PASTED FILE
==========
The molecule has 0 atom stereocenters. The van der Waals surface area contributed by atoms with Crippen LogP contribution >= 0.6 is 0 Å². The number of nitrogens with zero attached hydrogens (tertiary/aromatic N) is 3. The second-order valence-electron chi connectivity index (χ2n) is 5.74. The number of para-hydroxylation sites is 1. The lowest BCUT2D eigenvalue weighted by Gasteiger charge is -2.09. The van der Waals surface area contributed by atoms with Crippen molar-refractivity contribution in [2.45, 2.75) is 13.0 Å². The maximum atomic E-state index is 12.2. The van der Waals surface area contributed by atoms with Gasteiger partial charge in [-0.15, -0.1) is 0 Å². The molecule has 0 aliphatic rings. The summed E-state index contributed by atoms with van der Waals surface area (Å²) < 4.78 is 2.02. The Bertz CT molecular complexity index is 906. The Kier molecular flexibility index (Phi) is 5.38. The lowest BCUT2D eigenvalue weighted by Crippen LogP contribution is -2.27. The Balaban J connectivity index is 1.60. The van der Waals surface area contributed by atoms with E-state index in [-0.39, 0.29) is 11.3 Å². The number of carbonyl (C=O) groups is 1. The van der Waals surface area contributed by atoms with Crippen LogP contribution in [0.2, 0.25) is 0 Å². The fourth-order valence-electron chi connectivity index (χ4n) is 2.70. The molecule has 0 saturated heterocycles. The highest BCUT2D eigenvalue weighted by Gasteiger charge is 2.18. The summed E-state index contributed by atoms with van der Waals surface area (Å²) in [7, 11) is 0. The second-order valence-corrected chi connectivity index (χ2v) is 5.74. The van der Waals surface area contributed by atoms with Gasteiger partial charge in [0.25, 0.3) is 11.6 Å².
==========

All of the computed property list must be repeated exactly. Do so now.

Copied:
The molecule has 0 atom stereocenters. The van der Waals surface area contributed by atoms with Crippen LogP contribution >= 0.6 is 0 Å². The number of nitrogens with zero attached hydrogens (tertiary/aromatic N) is 3. The second-order valence-electron chi connectivity index (χ2n) is 5.74. The number of para-hydroxylation sites is 1. The lowest BCUT2D eigenvalue weighted by Gasteiger charge is -2.09. The van der Waals surface area contributed by atoms with Crippen molar-refractivity contribution in [2.45, 2.75) is 13.0 Å². The maximum atomic E-state index is 12.2. The van der Waals surface area contributed by atoms with Gasteiger partial charge in [-0.15, -0.1) is 0 Å². The molecule has 0 aliphatic rings. The summed E-state index contributed by atoms with van der Waals surface area (Å²) < 4.78 is 2.02. The Bertz CT molecular complexity index is 906. The Kier molecular flexibility index (Phi) is 5.38. The lowest BCUT2D eigenvalue weighted by Crippen LogP contribution is -2.27. The Balaban J connectivity index is 1.60. The van der Waals surface area contributed by atoms with E-state index in [-0.39, 0.29) is 11.3 Å². The number of carbonyl (C=O) groups is 1. The van der Waals surface area contributed by atoms with Crippen LogP contribution in [0.2, 0.25) is 0 Å². The fourth-order valence-electron chi connectivity index (χ4n) is 2.70. The molecule has 0 saturated heterocycles. The highest BCUT2D eigenvalue weighted by Gasteiger charge is 2.18. The summed E-state index contributed by atoms with van der Waals surface area (Å²) in [7, 11) is 0. The second-order valence-corrected chi connectivity index (χ2v) is 5.74. The van der Waals surface area contributed by atoms with Gasteiger partial charge in [0.25, 0.3) is 11.6 Å².